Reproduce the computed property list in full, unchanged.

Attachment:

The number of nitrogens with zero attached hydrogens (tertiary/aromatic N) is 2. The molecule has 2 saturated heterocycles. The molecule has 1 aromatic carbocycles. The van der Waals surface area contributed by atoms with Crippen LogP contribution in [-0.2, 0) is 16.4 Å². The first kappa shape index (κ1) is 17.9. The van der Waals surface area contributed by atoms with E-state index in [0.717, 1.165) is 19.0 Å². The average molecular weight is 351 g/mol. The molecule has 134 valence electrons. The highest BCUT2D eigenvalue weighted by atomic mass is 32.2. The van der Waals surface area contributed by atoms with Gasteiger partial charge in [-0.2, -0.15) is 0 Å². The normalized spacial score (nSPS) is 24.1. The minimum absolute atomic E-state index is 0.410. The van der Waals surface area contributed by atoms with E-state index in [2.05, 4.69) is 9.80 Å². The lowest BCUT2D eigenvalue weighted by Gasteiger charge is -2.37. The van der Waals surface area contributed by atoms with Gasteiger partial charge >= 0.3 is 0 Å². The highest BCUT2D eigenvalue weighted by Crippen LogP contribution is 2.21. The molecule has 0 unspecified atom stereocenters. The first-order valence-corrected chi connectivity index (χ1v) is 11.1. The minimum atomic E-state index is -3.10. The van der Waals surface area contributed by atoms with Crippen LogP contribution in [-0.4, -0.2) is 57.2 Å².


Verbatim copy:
The number of nitrogens with zero attached hydrogens (tertiary/aromatic N) is 2. The molecule has 2 saturated heterocycles. The molecule has 1 aromatic carbocycles. The van der Waals surface area contributed by atoms with Crippen LogP contribution in [-0.2, 0) is 16.4 Å². The first kappa shape index (κ1) is 17.9. The van der Waals surface area contributed by atoms with E-state index in [0.717, 1.165) is 19.0 Å². The average molecular weight is 351 g/mol. The molecule has 134 valence electrons. The highest BCUT2D eigenvalue weighted by atomic mass is 32.2. The van der Waals surface area contributed by atoms with Gasteiger partial charge in [-0.2, -0.15) is 0 Å². The normalized spacial score (nSPS) is 24.1. The minimum absolute atomic E-state index is 0.410. The van der Waals surface area contributed by atoms with E-state index in [2.05, 4.69) is 9.80 Å². The lowest BCUT2D eigenvalue weighted by Gasteiger charge is -2.37. The van der Waals surface area contributed by atoms with Gasteiger partial charge >= 0.3 is 0 Å². The highest BCUT2D eigenvalue weighted by Crippen LogP contribution is 2.21. The molecule has 0 unspecified atom stereocenters. The first-order valence-corrected chi connectivity index (χ1v) is 11.1. The minimum atomic E-state index is -3.10. The van der Waals surface area contributed by atoms with Crippen LogP contribution in [-0.4, -0.2) is 57.2 Å².